Whither the Narwhal?

Posted on by Jonathan Beckman

As I was driven up to the Sani Pass in the Drakensberg in South Africa recently, an African wildcat leapt from the side of the road and disappeared among the proteas. Since arriving from Europe, feral domestic cats have interbred with indigenous wildcats. The blending is often imperceptible. In time, my guide suggested, no pure […]

All That Glitters

Posted on by Jonathan Beckman

‘Geology is a story-telling science, requiring great leaps of poetic imagination,’ writes Hettie Judah in Lapidarium: The Secret Lives of Stones. Stones that come to us hard and cold and unchanging are the product of immense geological heat and upheaval. They provide glimpses into the inhuman abyss of time and are windows onto past epochs. […]

Plastic Purgatory

Posted on by Jonathan Beckman

It started with a sock. The Polish birdwatcher and journalist Stanisław Lubieński was enjoying the first day of a holiday on an idyllic Baltic beach when he spotted a single white sock lying on the sand, untidily rolled up, with a dirty heel. This one thrown-away item set him off on an obsessive quest. It […]

Through the Tropic of Cumbria

Posted on by Jonathan Beckman

Ours is a rainforest nation. Up and down the drenched western seaboard of England, Wales and Scotland, ‘temperate rainforest’ once carpeted our hills and valleys. According to Guy Shrubsole, it should – and could – do so again. Temperate rainforest is characterised by extreme wetness and, as a result of this wetness, rich populations of epiphytes, such as mosses, liverworts, lungworts, lichens, ferns and other organisms that grow not in the soil but on the trunks and

In Deep Water

Posted on by Jonathan Beckman

‘For years we thought the oceans were so vast and the inhabitants so infinitely numerous that nothing we could do could have an effect upon them. But now we know that was wrong.’ Sir David Attenborough’s sentiments, expressed in the final episode of Blue Planet II, a 2017 BBC series watched by hundreds of millions […]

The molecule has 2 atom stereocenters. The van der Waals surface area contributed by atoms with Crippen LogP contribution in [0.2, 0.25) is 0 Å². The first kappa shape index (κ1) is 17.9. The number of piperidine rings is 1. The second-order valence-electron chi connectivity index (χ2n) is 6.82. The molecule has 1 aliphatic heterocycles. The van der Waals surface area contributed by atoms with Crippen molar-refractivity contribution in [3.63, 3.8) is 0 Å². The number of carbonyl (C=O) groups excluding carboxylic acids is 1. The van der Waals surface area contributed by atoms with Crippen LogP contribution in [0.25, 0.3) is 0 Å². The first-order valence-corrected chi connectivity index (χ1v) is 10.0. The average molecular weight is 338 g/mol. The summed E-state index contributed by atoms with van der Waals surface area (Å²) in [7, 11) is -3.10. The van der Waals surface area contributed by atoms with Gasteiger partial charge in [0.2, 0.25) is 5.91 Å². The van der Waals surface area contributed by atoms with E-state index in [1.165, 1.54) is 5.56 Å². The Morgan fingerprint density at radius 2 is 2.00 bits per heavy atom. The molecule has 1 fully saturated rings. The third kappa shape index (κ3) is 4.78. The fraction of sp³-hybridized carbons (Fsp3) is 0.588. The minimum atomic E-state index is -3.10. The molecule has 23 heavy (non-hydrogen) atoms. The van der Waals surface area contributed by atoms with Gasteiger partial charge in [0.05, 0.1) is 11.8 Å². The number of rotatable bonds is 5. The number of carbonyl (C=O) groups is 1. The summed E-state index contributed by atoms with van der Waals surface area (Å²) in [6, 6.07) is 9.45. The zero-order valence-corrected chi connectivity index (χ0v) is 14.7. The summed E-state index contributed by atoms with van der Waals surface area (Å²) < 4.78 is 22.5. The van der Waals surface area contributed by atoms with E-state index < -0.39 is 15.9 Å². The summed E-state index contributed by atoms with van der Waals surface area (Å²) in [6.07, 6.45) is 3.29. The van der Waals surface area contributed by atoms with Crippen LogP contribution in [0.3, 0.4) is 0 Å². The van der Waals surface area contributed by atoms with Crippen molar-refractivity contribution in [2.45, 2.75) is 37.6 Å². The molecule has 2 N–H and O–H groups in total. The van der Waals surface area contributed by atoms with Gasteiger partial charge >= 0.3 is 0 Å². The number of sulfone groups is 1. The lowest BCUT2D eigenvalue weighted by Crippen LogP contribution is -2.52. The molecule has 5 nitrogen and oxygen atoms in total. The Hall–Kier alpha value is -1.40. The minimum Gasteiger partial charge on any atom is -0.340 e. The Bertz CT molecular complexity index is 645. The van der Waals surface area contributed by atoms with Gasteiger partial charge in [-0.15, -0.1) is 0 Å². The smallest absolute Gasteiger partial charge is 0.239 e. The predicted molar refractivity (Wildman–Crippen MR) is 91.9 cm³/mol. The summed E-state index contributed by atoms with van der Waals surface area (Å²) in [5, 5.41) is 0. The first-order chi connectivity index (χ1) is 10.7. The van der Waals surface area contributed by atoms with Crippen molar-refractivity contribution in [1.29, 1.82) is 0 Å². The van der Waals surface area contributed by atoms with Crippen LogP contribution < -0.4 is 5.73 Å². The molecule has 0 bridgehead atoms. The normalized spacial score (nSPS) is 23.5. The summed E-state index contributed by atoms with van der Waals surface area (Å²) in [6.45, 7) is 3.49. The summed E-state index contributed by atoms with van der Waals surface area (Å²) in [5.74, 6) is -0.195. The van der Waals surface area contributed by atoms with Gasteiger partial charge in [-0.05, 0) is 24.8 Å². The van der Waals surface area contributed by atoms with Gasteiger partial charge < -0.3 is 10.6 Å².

Let Them Eat Fermented Protein

Posted on by Jonathan Beckman

Fragments of pottery excavated in Poland tell us that around seven thousand years ago Neolithic farmers were transforming milk from sheep, cattle and goats into a solid food that could feed them in the winter months. This ingenious survival strategy involved using bacteria from the environment and proteins from the stomachs of the animals to acidify and coagulate liquid

On the Erosion of Species

Posted on by David Gelber

Around Oaxaca in the highlands of Mexico there is a form of maize that reaches six metres in height, with orange, finger-like roots that grow out of the stem and hang in the air, oozing mucus. It seems bizarre, but in the mucus live hundreds of kinds of bacteria that ‘fix’ atmospheric nitrogen and thereby […]

What Will Survive of Us?

Posted on by David Gelber

‘Once upon a time…’ The opening words of Henry Gee’s new book give notice that what follows will be a story – and a dazzling, beguiling story it is, told at an exhilarating pace. The scale is apparent from the first of a set of mind-boggling timeline graphics: this runs from the birth of the […]

Try Not to Breathe

Posted on by David Gelber

Something changed in around 2012. People started talking about the air. Perhaps they heard their children wheezing, or granny told them she couldn’t climb the stairs, or they were fed up with having constant headaches. China woke up when the city of Beijing had to shut half its factories to make sure its coal-polluted air was safe enough for Olympic athletes to breathe. Two years later the great Sahara dust episode was the alarm call in Britain. After weeks of choking on traffic fumes, Londoners found their cars covered in a fine red dust. The prime minister, David Cameron, said it was fine because the pollution was natural, but nobody believed him and news desks at last started to tease out the biggest public health scandal of the past fifty years. And what a scandal! The scale of this modern plague, we have begun to see, is staggering. We have long known that nearly three million people in poor countries die prematurely each year from

Space Oddities

Posted on by David Gelber

Doctor Dolittle in the Moon may be one of the animal communicator’s less well-known adventures, but it served as childhood inspiration for the science writer Oliver Morton. In The Moon, Morton considers our nearest cosmic neighbour in all its many forms: scientific, historical, cultural, artistic, political. With such an ambitious agenda, a great deal inevitably […]

When Computers Rule the World

Posted on by David Gelber

Few people produce a new book in their hundredth year; fewer still at that age produce a book containing original ideas. But if anyone was going to do it, it surely had to be James Lovelock. He has been having good ideas for at least seventy-five of the past hundred years and is best known […]

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RLF - March